October is the second of the autumn months; and weather-wise has been true to form with a mix of torrential rain, gusty winds and some fine bright days mixed in. No sign of the autumn mists and fog – yet, writes Jackie Power…
With daylight hours shortening – there is still plenty of work to do in the garden – before the winter weather sets in. Spring flowering bulbs, corms and tubers can be planted during the next few weeks – the Daffodils (Narcissus) Crocus, English Bluebells, Hyacinths and Winter Aconite; save the Tulips for November planting (to decrease the risk of Tulip viruses).
Cut back summer perennials that are now looking soggy and sad; if beds need digging over make a start – the recent wet weather has softened the ground; gently loosen compacted areas this will also help expose larvae that are hiding in the soil or concealed around plants; birds will find and feast on the insect larvae/eggs of moths, beetles, slugs and snails reducing pest numbers.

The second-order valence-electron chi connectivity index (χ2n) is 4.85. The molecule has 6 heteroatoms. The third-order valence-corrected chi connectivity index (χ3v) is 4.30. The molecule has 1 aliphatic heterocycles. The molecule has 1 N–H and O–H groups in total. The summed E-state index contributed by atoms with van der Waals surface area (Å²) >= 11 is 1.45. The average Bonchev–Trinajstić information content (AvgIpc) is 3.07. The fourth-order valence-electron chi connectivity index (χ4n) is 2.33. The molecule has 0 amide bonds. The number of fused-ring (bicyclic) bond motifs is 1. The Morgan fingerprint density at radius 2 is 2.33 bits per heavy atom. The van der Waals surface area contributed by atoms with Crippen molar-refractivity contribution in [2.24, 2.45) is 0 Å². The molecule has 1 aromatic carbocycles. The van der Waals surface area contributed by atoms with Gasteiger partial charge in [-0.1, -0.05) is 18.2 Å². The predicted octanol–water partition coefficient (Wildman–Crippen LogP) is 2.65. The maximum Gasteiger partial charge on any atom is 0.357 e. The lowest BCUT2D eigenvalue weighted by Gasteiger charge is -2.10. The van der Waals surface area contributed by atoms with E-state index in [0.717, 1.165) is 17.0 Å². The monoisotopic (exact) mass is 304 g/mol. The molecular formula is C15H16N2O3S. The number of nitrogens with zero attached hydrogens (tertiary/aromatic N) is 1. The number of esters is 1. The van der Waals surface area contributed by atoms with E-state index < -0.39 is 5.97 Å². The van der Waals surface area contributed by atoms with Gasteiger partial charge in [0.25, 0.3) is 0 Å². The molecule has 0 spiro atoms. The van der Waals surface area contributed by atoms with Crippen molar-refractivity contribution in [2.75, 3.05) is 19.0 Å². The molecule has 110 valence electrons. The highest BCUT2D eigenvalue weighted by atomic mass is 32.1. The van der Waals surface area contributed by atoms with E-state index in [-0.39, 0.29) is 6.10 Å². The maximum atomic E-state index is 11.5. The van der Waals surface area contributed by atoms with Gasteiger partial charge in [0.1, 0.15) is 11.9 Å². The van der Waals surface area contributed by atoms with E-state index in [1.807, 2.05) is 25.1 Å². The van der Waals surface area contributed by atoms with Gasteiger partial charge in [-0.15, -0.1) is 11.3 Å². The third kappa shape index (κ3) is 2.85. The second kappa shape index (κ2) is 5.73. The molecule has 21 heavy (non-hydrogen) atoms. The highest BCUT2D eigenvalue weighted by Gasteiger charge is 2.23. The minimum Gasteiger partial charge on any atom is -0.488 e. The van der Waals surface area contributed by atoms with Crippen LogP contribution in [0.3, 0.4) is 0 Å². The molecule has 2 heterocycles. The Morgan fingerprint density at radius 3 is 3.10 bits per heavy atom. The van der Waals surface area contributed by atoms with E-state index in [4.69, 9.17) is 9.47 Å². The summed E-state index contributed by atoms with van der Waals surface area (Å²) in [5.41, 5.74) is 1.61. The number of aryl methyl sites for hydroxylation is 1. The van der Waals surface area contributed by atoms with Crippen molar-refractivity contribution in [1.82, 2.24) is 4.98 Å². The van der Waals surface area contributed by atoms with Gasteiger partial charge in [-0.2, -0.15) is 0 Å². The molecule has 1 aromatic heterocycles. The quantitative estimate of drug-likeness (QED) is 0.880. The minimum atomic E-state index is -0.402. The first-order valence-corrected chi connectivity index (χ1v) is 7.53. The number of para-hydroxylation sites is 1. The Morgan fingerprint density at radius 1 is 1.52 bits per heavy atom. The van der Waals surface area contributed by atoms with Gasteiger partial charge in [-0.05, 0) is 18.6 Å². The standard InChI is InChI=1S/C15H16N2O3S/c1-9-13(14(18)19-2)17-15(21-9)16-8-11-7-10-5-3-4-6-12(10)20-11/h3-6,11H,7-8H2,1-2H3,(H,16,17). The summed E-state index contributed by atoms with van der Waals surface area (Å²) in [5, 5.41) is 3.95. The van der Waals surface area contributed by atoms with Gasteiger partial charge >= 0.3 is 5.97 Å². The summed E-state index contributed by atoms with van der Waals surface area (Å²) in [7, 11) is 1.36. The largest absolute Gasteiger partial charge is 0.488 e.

Geraniums and Roses are still flowering, although they lack vigour and are clearly missing the sun’s warmth. There are some stunning seasonal flowering plants to look out for – late Dahlias, the beautiful Camelia sasanqua and Alstroemeria – popular with florists and used for cut flowers. My seasonal plant of the month is Japanese anemone; a modest perennial that begins flowering in late summer and often stays around until November (depending on the variety) then dies back over winter. It is happy in a woodland, shady type situation and also tolerant of dry conditions. One of the prettiest varieties is Anemone rupicola ‘Wild Swan’. It is white with a hint of blue as the flowers open. Anemone splendens has pink flowers and blooms through to the end of October. Most other varieties start flowering in July and last until September.
Leaves are slow to turn this year – except the ornamental Cherry and Acer which rarely disappoint – their leaves have changed to a gorgeous shade of orangey-red. The Sycamores and London Planes are often the last to turn and always seem reluctant to let their leaves go; usually a sudden drop in temperature combined with autumn gales means by November most, if not all leaves are swept away – revealing the intricate structures of tree branches and twigs; and just visible those tiny, tightly closed buds that will be next year’s leaves – spring is never that far away.